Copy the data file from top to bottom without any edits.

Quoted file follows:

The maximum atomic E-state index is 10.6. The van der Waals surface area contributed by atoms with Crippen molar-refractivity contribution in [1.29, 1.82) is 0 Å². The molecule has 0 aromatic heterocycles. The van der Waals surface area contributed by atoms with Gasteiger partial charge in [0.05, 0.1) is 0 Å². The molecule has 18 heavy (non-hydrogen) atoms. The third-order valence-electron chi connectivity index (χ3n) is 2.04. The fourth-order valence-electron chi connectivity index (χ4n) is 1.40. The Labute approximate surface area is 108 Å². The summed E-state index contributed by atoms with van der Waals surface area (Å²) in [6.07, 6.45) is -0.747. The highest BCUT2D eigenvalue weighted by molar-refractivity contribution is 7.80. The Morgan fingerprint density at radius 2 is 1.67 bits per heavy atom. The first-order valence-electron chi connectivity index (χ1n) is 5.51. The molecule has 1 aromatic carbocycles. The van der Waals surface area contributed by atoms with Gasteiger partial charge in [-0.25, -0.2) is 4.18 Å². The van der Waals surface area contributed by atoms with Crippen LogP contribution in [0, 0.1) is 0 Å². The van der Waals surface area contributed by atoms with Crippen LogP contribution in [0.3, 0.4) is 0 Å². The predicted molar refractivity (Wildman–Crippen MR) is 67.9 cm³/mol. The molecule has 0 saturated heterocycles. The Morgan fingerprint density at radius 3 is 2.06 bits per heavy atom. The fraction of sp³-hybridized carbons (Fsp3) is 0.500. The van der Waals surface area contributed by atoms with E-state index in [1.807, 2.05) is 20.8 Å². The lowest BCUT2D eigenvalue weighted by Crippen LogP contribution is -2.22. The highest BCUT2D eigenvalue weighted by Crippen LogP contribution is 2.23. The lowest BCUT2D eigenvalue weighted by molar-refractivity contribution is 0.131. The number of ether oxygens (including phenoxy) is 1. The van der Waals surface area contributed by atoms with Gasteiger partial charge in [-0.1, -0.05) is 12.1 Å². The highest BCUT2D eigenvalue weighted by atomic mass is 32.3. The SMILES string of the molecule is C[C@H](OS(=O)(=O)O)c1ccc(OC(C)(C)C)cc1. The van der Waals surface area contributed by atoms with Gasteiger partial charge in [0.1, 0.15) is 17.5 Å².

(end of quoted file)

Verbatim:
The maximum atomic E-state index is 10.6. The van der Waals surface area contributed by atoms with Crippen molar-refractivity contribution in [1.29, 1.82) is 0 Å². The molecule has 0 aromatic heterocycles. The van der Waals surface area contributed by atoms with Gasteiger partial charge in [0.05, 0.1) is 0 Å². The molecule has 18 heavy (non-hydrogen) atoms. The third-order valence-electron chi connectivity index (χ3n) is 2.04. The fourth-order valence-electron chi connectivity index (χ4n) is 1.40. The Labute approximate surface area is 108 Å². The summed E-state index contributed by atoms with van der Waals surface area (Å²) in [6.07, 6.45) is -0.747. The highest BCUT2D eigenvalue weighted by molar-refractivity contribution is 7.80. The Morgan fingerprint density at radius 2 is 1.67 bits per heavy atom. The first-order valence-electron chi connectivity index (χ1n) is 5.51. The molecule has 1 aromatic carbocycles. The van der Waals surface area contributed by atoms with Gasteiger partial charge in [-0.25, -0.2) is 4.18 Å². The van der Waals surface area contributed by atoms with Crippen LogP contribution in [0, 0.1) is 0 Å². The van der Waals surface area contributed by atoms with Crippen LogP contribution in [0.3, 0.4) is 0 Å². The predicted molar refractivity (Wildman–Crippen MR) is 67.9 cm³/mol. The molecule has 0 saturated heterocycles. The Morgan fingerprint density at radius 3 is 2.06 bits per heavy atom. The fraction of sp³-hybridized carbons (Fsp3) is 0.500. The van der Waals surface area contributed by atoms with E-state index in [1.807, 2.05) is 20.8 Å². The lowest BCUT2D eigenvalue weighted by Crippen LogP contribution is -2.22. The highest BCUT2D eigenvalue weighted by Crippen LogP contribution is 2.23. The lowest BCUT2D eigenvalue weighted by molar-refractivity contribution is 0.131. The number of ether oxygens (including phenoxy) is 1. The van der Waals surface area contributed by atoms with Gasteiger partial charge in [-0.1, -0.05) is 12.1 Å². The highest BCUT2D eigenvalue weighted by atomic mass is 32.3. The SMILES string of the molecule is C[C@H](OS(=O)(=O)O)c1ccc(OC(C)(C)C)cc1. The van der Waals surface area contributed by atoms with Gasteiger partial charge in [0.1, 0.15) is 17.5 Å².